Format: Internet video on laptop.
My viewing of Deep Red (Profondo Rosso) comes with a number of caveats. The first is that I initially tried to watch it on one of the weird little channels I have access to on the Roku. It was Midnight Movies or Drive-In Classics, or something like that. I actually got through a pretty good portion of it that way, but I found the experience frustrating. On whatever channel that was, the film stopped for commercials every 10 minutes on the dot regardless of what was happening on the screen. Middle of a conversation, right at the moment of someone being killed. Hell, in the middle of a word sometimes. So, eventually, I went to a version I found online which was of lower quality, but was ultimately shown without breaks.
The other caveat here is that Deep Red occurs in multiple versions. The original release is slightly over two hours long, but the American release is about 101 minutes. The excised portions are evidently comedy and romance portions and were never dubbed into English. So, while I may have missed some of the movie, I’m at least convinced that I watched the entire American release of the film.
Anyway, Deep Red is an Argento film, the one he made before Suspiria, and it’s very clear that this is from the same filmmaker. There are a lot of similar elements visually, stylistically, story-wise, and in the fact that the soundtrack features the tremendous work of Goblin. There’s a number of slashy murders the feature Argento’s signature red paint-as-blood, weird dialogue, and a plot that mostly goes where it wants to but doesn’t really get all the way there. So, typical Argento.
Pianist Marcus Daly (David Hemmings), while walking with his friend Carlo (Gabriele Lavia) when he witnesses the brutal murder of a psychic named Helga Ulmann (Macha Meril). For whatever reason (and this is pretty much what I mean when I say that Argento’s plots leave a lot to be desired), Marcus gets involved in the investigation along with a psychologist/parapsychologist named Dr. Giordani (Glauco Mauri) and report/Sarah Jessica Parker impersonator Gianna Brezzi (Daria Nicolodi).
What follows is a slow build of Marcus finding a series of clues that lead to the possible identity of the murderer as well as a deep dive into some Freudian psychology. He discovers evidence of an old murder, and it seems that suddenly, years after the fact, people who are even tangentially related to that murder are turning up dead. In each case, the murder is prefaced by a disturbing children’s tune that the killer plays from a tape recorder as a part of what is evidently a strange murder ritual. As bodies keep appearing, Marcus and Gianna slowly close in on the actual identity of the killer, but continue to put their lives in danger as they get closer.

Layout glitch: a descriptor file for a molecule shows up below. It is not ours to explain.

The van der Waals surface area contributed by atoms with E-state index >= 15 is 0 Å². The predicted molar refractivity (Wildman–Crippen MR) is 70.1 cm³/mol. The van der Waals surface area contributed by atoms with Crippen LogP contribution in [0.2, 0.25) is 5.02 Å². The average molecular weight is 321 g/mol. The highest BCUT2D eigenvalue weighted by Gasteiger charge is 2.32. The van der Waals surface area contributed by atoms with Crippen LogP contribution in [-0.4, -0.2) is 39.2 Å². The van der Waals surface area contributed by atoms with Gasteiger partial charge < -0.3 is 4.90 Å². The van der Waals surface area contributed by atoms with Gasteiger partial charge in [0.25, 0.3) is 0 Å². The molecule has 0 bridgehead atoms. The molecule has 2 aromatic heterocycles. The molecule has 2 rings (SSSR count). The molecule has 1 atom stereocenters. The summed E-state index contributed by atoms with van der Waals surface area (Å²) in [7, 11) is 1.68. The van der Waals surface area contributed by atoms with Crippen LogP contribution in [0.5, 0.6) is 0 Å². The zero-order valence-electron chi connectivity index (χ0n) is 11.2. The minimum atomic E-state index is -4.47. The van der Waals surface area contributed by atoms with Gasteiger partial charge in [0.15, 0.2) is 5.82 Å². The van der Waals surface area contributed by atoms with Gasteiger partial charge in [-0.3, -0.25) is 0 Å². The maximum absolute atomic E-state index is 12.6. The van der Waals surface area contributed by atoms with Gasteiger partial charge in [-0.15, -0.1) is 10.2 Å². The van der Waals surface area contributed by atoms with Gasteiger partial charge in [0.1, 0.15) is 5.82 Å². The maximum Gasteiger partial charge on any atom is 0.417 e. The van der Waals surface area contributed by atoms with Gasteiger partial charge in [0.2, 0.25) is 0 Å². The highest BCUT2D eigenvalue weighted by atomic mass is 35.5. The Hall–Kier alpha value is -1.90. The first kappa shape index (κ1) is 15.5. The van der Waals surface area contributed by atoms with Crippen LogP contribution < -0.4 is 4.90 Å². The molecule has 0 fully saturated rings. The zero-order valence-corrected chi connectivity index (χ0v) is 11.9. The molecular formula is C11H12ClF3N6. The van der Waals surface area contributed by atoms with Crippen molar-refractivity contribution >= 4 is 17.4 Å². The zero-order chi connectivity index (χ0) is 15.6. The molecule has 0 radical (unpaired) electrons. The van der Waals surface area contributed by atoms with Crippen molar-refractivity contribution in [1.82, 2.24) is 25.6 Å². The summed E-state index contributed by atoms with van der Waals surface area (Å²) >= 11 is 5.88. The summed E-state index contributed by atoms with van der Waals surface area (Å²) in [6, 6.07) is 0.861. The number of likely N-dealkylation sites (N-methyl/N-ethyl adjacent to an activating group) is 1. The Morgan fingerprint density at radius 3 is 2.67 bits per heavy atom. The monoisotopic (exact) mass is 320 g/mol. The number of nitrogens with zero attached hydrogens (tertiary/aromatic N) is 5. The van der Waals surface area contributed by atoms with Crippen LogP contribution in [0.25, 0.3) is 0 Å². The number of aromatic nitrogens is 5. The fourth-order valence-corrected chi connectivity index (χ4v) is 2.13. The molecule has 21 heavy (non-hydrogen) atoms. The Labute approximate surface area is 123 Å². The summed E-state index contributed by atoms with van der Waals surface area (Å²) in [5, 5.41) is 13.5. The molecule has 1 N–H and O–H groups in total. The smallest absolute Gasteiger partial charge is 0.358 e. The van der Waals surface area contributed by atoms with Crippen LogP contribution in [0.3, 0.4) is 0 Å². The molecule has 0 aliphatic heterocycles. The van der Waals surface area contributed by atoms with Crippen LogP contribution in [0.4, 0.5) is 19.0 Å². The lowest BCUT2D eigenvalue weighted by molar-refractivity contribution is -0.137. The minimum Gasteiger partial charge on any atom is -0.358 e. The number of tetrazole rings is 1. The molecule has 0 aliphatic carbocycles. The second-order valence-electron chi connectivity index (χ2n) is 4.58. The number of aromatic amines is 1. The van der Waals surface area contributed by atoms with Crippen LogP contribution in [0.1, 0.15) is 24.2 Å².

Whether or not you’d get something valuable out of Deep Red really comes down to what you bring to the movie in the first place. If you’re looking for something with a few interesting murders and a little bit of gore, this is going to be something that pleases you pretty well. Several of the deaths (there are five or six total) are pretty inventive. If you’re looking for a coherent plot that actually makes any sense in the real world, you need to look elsewhere. A lot happens here that happens only because the film specifically needs it to happen when it does and how it does. For instance, Marcus tracks down a book that appears to have some connection to this old murder. There’s no really clear indication that these two cases are related (they are), but Marcus assumes they are and tracks down the author of the book. Simultaneously, the killer somehow determines that this author, who wrote the book years before, suddenly needs to die so that she’s dead just when Marcus shows up at her house.
And that’s the real issue here. As a viewer, you need to either make a series of logical leaps that aren’t warranted by anything that happens in the film or you need to simply turn off your brain and let the film happen around you.
Argento is stylish and his films are visually interesting. He’s not a bad director in a lot of respects. The problem is that he’s not a very good screenwriter because his stories don’t hang together well and contain massive holes and required leaps of logic. If he were more coherent, I’d like his work a hell of a lot more. I always want to like Argento’s films. I just never like them nearly as much as I would like to.
Why to watch Deep Red: Some stylish deaths and a few genuinely creepy elements.
Why not to watch: Argento’s reputation is better than Argento’s films.